A Personal Experience As Told To Alan K. Engen.

Early One Pole Skiers
Early One Pole Skiers

The late Ruth Rogers Altmann, a good friend and longtime Alta skier, was born in Vienna in 1917. She learned to ski in the Austrian Alps. Ruth’s earliest ski lessons involved the transition from Mathias Zdarsky’s (1874-1946) turning technique using one ski pole and leaning into the mountain to Hannes Schneider’s (1890-1955) turning technique using two ski poles and leaning away from the mountain.

Zdarsky transformed cross-country skiing to downhill skiing during the late 1800s and the early 1900s. He is recognized as the father of alpine (downhill) ski technique.

Young Ruth Altman in Austria

In the early ’20s, Ruth learned to ski in Zdarsky’s Ski School using a single, 5′ to 6′ metal-tipped bamboo pole for balance, turns, and to stop. With this technique, Zdarsky could teach people to ski in about five days.

The following excerpts are from Ruth’s recollections, which I recorded in 1988:

“The one long pole generally was made of bamboo and had a sharp metal point at the bottom. It was light and slightly flexible. Its purpose was to balance and support the skier. It was supporting when climbing up hill. One leaned on it with each step. When trails were too narrow for stemming or wedeln turns, we placed the pole between our legs and sat on it lightly, using it as a brake.”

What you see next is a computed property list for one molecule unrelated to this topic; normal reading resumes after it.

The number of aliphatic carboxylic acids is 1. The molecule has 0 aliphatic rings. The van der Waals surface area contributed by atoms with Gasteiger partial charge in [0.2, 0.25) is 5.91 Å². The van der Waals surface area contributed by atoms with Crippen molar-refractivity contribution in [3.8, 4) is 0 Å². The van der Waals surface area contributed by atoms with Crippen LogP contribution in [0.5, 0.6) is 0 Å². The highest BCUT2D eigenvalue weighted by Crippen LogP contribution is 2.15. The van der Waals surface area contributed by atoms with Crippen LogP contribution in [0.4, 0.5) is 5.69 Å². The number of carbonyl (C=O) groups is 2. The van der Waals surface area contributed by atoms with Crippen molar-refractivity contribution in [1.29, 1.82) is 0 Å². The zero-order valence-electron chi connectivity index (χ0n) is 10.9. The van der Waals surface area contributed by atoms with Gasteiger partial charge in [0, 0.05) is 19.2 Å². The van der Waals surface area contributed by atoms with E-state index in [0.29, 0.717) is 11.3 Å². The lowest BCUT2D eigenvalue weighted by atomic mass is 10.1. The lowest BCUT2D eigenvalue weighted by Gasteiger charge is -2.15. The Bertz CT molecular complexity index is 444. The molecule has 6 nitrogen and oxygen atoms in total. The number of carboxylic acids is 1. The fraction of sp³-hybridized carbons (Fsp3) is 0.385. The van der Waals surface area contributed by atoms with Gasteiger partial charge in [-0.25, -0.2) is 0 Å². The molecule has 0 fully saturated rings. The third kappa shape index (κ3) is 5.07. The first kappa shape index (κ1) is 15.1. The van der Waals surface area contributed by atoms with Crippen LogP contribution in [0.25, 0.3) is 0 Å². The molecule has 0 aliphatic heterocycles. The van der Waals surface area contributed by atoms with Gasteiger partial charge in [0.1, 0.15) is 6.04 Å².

“As skiing became more popular and developed from a means of transportation to a sport, games and racing competitions came into being. The popular game was a fox hunt on skis. A group of people had to find and catch the human fox’s red zipfel mūtze [long red night cap with a pom-pom]. The fox had an earlier start than the hunters so he could hide and flee from the hunters. ”

“As speed control became a factor in this new sport, the Zdarsky technique was challenged by Hannes Schneider’s speedier technique, which developed according to the law of physics and gravity. The weight had to be changed to lean downhill in turns, and two shorter poles, with baskets, replaced the one pole.

“We, the younger generation, and our older teenage brothers and sisters went with the new. A new division (of the ski school) was formed for two-pole skiing. Even some of the elders would use two poles, which when needed could be batted together to form one pole.”

Ruth Rogers Altmann skied every year at Alta well into her 90s and was a member of the “Wild Old Bunch,” Alta’s ski ambassadors. She passed away in the fall of 2015 at age 98 in New York City, where she lived most of her adult life.

From the permanent collection of the Joe Quinney Winter Sports Center/Alf Engen Ski Museum,

Several years ago, she presented me with the instructor pin she received in the 1920’s by the Austrian Ski School. That pin on permanent display in the Joe Quinney Winter Sports Center/Alf Engen Ski Museum, at Utah Olympic Park, shows a skier with a single pole.


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